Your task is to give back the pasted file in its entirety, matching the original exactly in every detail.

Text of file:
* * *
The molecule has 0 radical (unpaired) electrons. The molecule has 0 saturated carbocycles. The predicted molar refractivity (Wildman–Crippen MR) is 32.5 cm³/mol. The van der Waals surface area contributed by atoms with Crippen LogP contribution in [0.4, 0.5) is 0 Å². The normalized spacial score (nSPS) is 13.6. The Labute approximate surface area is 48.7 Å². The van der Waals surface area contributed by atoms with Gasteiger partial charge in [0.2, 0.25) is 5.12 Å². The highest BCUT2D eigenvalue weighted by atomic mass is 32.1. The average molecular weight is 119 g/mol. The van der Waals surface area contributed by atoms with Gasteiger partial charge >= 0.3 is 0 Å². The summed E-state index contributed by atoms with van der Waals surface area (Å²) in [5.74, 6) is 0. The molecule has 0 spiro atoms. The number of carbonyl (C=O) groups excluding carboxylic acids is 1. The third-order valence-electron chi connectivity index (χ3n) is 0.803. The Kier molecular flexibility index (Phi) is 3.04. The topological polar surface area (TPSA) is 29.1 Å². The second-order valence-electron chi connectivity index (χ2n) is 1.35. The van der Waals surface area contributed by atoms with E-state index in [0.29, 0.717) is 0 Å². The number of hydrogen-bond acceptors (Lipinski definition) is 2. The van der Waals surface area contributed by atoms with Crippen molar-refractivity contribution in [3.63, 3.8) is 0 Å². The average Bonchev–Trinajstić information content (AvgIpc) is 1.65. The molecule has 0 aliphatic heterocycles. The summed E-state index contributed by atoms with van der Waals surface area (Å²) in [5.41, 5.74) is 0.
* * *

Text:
The molecule has 0 radical (unpaired) electrons. The molecule has 0 saturated carbocycles. The predicted molar refractivity (Wildman–Crippen MR) is 32.5 cm³/mol. The van der Waals surface area contributed by atoms with Crippen LogP contribution in [0.4, 0.5) is 0 Å². The normalized spacial score (nSPS) is 13.6. The Labute approximate surface area is 48.7 Å². The van der Waals surface area contributed by atoms with Gasteiger partial charge in [0.2, 0.25) is 5.12 Å². The highest BCUT2D eigenvalue weighted by atomic mass is 32.1. The average molecular weight is 119 g/mol. The van der Waals surface area contributed by atoms with Gasteiger partial charge >= 0.3 is 0 Å². The summed E-state index contributed by atoms with van der Waals surface area (Å²) in [5.74, 6) is 0. The molecule has 0 spiro atoms. The number of carbonyl (C=O) groups excluding carboxylic acids is 1. The third-order valence-electron chi connectivity index (χ3n) is 0.803. The Kier molecular flexibility index (Phi) is 3.04. The topological polar surface area (TPSA) is 29.1 Å². The second-order valence-electron chi connectivity index (χ2n) is 1.35. The van der Waals surface area contributed by atoms with E-state index in [0.29, 0.717) is 0 Å². The number of hydrogen-bond acceptors (Lipinski definition) is 2. The van der Waals surface area contributed by atoms with Crippen molar-refractivity contribution in [3.63, 3.8) is 0 Å². The average Bonchev–Trinajstić information content (AvgIpc) is 1.65. The molecule has 0 aliphatic heterocycles. The summed E-state index contributed by atoms with van der Waals surface area (Å²) in [5.41, 5.74) is 0.